Pitching: Like SNES-era golf games, most baseball sims have stuck to a meter-based pitching system where players tap a button to stop and start a meter to throw the ball. The good news is both versions of “2K8” tossed the basic pitching meter aside. The bad news is both systems need work. In the Wii version, players use the Remote to point where they want the ball to go and flick their wrist forward to throw the ball when a pop-up meter enters an optimal zone. But the “throwing motion” – if you can really call it that – is basically no different from tapping a button and falls into the same trap that batting does on the system. Additionally, playing against another person is not really an option since whoever is batting can see exactly where the other person is pitching. The 360 version doesn’t have this problem because the analog stick is always centered in the middle of the strike zone so it’s possible to tell where you’re pitching based on how far you move the analog stick. But since the Wii uses the Remote to point, it’s necessary to see exactly where you’re pitching. “2K8” for 360 introduced an analog-based pitching scheme where different pitches have different motions that are broken up into a windup and a follow-through. The 360 scheme works fairly well, but throwing each pitch is overly time consuming and pushes games past the 60 minute mark.
Visuals: This one is tricky. While the 360 version looks a hell of a lot better than the Wii – which is pumping out low-level GameCube visuals – framerate issues just about ruin everything the 360 has going for it. It’s not uncommon for the game to slow down and become choppy while the ball is in play in the 360 version, and the pre-batting animations consistently generate multi-second load breaks while the system catches up with the overtaxing software. The 360 version also falls into a strange trap that’s common among many next-generation sports titles, where the player models are almost too accurate, but in a strange, mannequins-playing-games sort of way that appears wholly unnatural. The Wii’s visuals are unquestionably worse, but at the same time its presentation won’t scare small children and doesn’t get in the way of the actual gameplay, while the 360 version does.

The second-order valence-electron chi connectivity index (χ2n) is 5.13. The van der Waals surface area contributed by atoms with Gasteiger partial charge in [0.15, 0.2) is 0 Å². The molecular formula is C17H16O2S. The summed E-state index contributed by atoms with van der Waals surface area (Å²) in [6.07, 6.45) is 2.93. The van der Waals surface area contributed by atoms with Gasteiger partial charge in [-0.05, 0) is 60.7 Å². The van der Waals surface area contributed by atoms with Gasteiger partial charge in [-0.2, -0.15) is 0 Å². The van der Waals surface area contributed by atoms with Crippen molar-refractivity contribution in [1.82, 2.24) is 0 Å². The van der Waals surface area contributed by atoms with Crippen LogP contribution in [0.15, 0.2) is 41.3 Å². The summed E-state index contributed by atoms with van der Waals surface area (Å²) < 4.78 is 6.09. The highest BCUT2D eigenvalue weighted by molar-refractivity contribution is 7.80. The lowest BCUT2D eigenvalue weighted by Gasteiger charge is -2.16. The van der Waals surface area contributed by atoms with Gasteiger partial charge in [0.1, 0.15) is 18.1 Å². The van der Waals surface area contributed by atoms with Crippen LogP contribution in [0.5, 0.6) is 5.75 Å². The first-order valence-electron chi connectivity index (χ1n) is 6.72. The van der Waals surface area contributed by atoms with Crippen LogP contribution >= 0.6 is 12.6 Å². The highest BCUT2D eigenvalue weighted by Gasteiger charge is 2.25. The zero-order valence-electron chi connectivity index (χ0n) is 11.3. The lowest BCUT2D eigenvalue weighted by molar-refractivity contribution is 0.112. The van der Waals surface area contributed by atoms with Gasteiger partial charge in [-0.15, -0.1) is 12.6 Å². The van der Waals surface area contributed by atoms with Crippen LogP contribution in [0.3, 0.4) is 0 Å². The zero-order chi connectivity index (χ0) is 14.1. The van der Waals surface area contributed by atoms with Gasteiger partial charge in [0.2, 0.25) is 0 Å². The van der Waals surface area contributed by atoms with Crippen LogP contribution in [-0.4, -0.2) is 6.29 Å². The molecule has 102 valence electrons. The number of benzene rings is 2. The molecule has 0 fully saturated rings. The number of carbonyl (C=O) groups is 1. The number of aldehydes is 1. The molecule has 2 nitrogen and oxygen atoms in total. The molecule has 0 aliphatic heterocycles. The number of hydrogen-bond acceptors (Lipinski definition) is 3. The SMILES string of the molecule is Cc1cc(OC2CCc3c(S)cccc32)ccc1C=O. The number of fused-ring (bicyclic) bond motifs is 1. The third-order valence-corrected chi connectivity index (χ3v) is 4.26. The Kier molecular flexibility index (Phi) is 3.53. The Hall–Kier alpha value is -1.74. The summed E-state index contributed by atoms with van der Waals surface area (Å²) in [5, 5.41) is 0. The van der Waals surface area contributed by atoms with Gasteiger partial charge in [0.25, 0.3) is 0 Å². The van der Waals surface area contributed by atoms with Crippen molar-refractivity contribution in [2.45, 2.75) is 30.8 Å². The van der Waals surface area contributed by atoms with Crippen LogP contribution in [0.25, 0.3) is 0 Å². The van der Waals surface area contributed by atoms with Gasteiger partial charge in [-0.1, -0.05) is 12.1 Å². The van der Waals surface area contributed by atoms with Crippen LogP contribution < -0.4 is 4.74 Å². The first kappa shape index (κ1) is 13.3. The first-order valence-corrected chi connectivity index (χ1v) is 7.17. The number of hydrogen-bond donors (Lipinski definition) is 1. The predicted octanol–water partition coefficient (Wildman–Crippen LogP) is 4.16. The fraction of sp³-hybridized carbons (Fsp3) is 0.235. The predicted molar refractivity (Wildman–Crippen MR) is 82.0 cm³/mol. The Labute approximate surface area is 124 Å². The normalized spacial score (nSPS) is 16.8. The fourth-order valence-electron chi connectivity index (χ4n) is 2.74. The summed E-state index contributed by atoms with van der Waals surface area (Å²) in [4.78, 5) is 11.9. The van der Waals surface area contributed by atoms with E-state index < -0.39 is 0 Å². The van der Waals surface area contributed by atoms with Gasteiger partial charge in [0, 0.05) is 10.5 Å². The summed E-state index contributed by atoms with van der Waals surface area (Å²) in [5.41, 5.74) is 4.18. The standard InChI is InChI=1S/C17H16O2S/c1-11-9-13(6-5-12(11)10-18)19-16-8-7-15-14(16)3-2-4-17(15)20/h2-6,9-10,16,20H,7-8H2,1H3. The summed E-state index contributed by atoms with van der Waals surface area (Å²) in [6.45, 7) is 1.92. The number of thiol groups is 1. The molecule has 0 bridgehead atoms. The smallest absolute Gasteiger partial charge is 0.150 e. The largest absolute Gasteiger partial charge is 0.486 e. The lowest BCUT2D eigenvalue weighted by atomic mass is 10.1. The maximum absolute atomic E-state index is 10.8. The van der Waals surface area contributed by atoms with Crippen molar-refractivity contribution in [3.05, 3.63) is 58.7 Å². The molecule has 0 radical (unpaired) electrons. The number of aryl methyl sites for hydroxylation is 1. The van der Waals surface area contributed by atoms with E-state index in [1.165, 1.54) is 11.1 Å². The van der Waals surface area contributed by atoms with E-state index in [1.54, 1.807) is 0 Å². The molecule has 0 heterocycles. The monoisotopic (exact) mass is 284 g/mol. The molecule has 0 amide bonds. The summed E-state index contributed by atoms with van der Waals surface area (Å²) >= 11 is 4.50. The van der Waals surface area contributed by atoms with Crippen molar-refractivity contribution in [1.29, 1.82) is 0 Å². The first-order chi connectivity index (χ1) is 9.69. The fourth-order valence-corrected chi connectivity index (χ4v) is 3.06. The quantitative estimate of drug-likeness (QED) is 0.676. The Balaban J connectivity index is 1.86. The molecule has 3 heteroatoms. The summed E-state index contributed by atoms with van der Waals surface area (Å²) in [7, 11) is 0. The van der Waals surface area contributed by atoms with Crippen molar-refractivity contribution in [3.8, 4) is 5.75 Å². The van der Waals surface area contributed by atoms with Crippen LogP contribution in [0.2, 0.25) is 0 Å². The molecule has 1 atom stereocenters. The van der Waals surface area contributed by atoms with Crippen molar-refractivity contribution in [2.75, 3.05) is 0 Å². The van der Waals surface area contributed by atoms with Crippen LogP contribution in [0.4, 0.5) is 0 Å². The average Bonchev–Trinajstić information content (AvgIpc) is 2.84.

Game Modes: Both versions of “2K8” are decently featured, but in a change of pace from past multi-system sports titles, the 360 version slightly edges out the Wii in terms of their overall feature sets. Both versions have the requisite exhibition, home run derby, franchise and tournament modes, but only the 360 version features online gameplay and roster updates. The 360 version also has a trading card system – resembling the “Madden” trading card system but without any discernable purpose – which is absent from the Wii version, although that’s not necessarily a detriment.
Fielding: Fielding might be the only facet of gameplay where the Wii tops 360. In the Wii version, players’ movement is controlled with the Wii Nunchuck, while flicking the Remote throws the ball to the optimal base. It’s true that the flicking motion is hardly different from pushing a button, but it’s as complicated as it needs to be. Unlike the Wii version, the 360 version makes throwing the ball unnecessarily difficult. It’s not that the Wii controls are by any means great, but they’re relatively better than 360’s. In the 360 version, players push the right analog stick in the direction of the corresponding base and hold it until a pop-up meter reaches its optimal zone. But it’s just too difficult to miss the desirable spot in the meter and five-plus error games are too common for a game that’s already fairly challenging.
Bottom Line: If there’s a quality argument against dolling out exclusive videogame contracts to specific developers, it’s “MLB 2K8.” “MLB 08: The Show” racked up decent reviews, but it’s only available on Sony systems and it wouldn’t hurt if another third-party developer had been given a shot at developing a baseball sim for the other platforms this year. “2K8” ‘s Wii and 360 installments both introduced important changes to the stagnant genre, but neither are completely worth purchasing. The 360 version is the one to play, but it comes with as lukewarm of an endorsement as almost any sports title this year.